Sixty-three sites (1–63; Fig. 1), ascribed to a variety of periods, were documented.
Farming Terraces are scattered throughout the village. Flint was obviously incorporated in the construction of some of the terraces (1, 3–5, 7, 16, 20, 29). A potsherd scatter with pottery from Iron Age II, and the Hellenistic, Roman and Byzantine periods (50) was noted near a group of terraces. Furthermore, field walls (2, 23, 48) were documented, one of which was built of two rows of stones (23). Another, used as a retaining wall, was built parallel to a channel and perpendicular to the system of farming terraces (2). Another wall (17) is curved and built of small and medium stones.
Stone Heaps (21, 22, 30, 32). A scatter of potsherds from Iron Age II, Early Roman (Herodian), Late Roman and Byzantine periods was documented around two of the heaps (21, 22).
Quarries of Various Sizes (15, 25–28, 33, 36–40, 43, 49, 59, 60–62) and rock-cuttings, some of which form corners (14, 24, 41, 46, 51, 53–55, 63). Two cave dwellings are hewn in one of them (41).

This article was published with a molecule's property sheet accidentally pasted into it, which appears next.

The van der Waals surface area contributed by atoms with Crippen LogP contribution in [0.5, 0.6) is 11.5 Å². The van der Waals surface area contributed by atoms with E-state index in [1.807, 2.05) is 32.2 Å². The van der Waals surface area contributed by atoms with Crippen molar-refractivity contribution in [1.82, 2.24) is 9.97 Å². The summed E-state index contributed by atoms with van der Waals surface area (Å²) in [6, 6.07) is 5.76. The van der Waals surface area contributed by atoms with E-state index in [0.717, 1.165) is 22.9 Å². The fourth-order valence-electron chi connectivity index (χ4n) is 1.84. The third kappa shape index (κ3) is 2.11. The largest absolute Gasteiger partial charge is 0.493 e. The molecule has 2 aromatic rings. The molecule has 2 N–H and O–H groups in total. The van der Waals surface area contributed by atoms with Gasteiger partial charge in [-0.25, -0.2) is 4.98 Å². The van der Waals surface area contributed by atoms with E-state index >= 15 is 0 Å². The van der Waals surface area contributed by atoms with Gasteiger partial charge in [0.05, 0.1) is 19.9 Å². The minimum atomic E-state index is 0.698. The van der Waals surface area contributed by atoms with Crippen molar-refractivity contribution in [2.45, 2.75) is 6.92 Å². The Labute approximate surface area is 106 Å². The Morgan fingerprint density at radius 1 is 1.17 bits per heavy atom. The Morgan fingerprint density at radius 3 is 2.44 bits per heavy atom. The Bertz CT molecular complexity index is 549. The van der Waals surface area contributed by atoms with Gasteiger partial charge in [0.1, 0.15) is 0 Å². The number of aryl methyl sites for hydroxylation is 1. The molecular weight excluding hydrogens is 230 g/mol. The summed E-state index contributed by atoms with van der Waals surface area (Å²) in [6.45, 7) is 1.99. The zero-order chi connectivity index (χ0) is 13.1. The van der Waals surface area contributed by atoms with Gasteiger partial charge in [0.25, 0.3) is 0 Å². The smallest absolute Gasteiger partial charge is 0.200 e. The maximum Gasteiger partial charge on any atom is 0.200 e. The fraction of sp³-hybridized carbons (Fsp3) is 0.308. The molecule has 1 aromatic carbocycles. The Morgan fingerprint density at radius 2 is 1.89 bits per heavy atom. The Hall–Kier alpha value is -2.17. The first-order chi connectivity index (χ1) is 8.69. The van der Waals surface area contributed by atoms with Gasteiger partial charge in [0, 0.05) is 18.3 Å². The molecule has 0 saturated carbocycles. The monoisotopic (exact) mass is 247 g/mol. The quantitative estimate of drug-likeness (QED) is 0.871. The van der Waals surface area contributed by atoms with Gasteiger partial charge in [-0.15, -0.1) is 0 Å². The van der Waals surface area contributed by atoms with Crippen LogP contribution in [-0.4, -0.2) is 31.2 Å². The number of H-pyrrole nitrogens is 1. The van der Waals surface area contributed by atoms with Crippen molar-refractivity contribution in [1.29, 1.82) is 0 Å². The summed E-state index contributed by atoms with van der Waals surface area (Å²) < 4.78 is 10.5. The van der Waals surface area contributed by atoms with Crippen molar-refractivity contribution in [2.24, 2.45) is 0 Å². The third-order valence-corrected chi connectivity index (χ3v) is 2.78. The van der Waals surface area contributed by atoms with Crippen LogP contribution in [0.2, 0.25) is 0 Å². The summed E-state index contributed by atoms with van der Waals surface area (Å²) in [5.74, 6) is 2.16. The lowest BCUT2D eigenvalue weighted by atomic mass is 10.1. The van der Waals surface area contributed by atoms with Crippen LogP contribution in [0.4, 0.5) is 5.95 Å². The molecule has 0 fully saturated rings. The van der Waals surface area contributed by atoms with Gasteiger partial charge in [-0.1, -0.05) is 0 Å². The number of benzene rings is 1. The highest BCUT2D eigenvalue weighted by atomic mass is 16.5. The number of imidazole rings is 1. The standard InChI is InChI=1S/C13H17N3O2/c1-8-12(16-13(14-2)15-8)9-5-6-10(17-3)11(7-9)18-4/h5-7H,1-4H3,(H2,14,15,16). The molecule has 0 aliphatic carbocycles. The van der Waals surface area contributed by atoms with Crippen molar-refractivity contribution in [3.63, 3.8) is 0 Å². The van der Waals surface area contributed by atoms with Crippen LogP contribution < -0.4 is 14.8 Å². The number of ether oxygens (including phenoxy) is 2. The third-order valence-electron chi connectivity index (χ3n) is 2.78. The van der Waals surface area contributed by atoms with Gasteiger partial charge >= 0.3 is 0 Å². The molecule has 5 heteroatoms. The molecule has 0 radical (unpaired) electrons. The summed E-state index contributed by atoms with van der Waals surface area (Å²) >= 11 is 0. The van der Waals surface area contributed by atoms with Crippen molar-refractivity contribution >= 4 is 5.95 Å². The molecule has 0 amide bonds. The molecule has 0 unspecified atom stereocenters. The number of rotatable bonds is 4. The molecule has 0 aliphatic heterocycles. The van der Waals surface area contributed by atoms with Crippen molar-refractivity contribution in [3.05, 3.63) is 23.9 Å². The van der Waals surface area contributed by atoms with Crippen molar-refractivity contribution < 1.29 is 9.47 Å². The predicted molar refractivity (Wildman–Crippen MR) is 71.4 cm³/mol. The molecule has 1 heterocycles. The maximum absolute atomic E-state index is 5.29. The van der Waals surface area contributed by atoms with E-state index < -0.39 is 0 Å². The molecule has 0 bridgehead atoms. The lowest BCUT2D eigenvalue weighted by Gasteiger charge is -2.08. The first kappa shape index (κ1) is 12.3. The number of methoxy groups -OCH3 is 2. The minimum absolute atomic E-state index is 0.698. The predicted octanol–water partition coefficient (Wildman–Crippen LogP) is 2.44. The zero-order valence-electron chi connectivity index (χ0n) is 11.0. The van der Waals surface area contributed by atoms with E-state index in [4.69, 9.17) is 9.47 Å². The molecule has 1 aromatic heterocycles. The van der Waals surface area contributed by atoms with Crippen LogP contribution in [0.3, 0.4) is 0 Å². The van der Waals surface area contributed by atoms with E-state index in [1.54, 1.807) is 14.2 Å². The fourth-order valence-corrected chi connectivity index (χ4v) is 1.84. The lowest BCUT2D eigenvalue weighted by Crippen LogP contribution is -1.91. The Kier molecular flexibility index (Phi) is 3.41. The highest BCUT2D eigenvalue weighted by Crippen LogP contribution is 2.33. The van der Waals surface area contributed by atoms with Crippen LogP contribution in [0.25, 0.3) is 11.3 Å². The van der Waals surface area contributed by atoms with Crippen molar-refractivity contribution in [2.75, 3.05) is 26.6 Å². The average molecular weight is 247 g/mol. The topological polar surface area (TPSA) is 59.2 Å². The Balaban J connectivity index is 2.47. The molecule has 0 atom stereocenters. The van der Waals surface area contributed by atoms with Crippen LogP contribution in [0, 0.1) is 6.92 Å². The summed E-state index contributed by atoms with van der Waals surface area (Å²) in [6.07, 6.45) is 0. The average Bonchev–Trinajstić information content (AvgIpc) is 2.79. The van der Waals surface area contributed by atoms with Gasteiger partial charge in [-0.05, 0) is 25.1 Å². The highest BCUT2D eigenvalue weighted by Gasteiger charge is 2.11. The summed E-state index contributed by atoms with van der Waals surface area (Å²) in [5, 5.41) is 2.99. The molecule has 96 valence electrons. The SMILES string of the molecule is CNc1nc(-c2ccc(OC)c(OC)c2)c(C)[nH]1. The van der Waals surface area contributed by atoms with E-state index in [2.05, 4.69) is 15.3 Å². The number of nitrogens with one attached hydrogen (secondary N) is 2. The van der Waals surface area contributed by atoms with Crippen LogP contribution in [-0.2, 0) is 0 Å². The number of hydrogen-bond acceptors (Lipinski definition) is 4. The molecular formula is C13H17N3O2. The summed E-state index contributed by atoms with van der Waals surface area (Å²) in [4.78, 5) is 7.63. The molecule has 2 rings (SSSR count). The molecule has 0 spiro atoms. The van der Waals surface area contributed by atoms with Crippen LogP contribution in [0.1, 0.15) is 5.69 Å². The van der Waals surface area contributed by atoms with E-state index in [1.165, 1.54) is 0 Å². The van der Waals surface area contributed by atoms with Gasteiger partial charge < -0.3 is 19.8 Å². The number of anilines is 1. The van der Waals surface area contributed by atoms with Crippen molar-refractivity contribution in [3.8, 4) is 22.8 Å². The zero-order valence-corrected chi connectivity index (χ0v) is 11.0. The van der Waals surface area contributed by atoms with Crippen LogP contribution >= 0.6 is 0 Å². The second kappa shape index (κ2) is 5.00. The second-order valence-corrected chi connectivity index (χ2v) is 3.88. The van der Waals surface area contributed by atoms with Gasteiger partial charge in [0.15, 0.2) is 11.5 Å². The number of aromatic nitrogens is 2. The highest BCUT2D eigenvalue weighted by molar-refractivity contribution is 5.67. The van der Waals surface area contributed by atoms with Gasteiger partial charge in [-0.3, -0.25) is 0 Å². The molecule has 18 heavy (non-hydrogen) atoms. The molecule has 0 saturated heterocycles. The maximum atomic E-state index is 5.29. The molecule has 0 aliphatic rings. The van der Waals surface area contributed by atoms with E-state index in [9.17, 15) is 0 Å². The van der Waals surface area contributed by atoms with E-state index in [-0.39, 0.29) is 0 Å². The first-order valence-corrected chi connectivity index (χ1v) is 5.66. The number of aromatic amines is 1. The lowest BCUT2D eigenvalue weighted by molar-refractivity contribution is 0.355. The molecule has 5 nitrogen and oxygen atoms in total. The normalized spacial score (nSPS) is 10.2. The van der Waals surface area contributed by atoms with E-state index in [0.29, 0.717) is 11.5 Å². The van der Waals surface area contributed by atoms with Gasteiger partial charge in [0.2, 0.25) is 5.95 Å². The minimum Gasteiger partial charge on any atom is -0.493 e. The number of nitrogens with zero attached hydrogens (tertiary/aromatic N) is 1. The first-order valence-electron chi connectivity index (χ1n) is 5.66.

Caves (6, 9, 13, 42, 44, 52, 57, 58). Some are burial caves (8, 11, 34, 35, 45, 47, 56); one (45) was excavated (HA-ESI 121). Some are natural (13, 42) and might have been used as dwellings or for other purposes. A potsherd scatter with pottery from Iron Age II and the Hellenistic period was documented around one of the caves (6).
Two rock-hewn cisterns (10, 18), two cupmarks (12, 31) and a square installation that might have been used as a pit (19) were also recorded.
 
The documented sites join many dozens of burial caves, cave dwellings, winepresses, cisterns and rock-cuttings that were recorded within the Survey of Jerusalem (Kloner 2001: Sites 206–217, 265–277, 286–290). Some have been excavated in recent years (HA-ESI 111:64*–65*, HA-ESI 117, HA-ESI 119, HA-ESI 121).
 
 
 

 
Kloner A. 2001. Survey of Jerusalem, the Northeastern Sector (Survey of Israel). Jerusalem.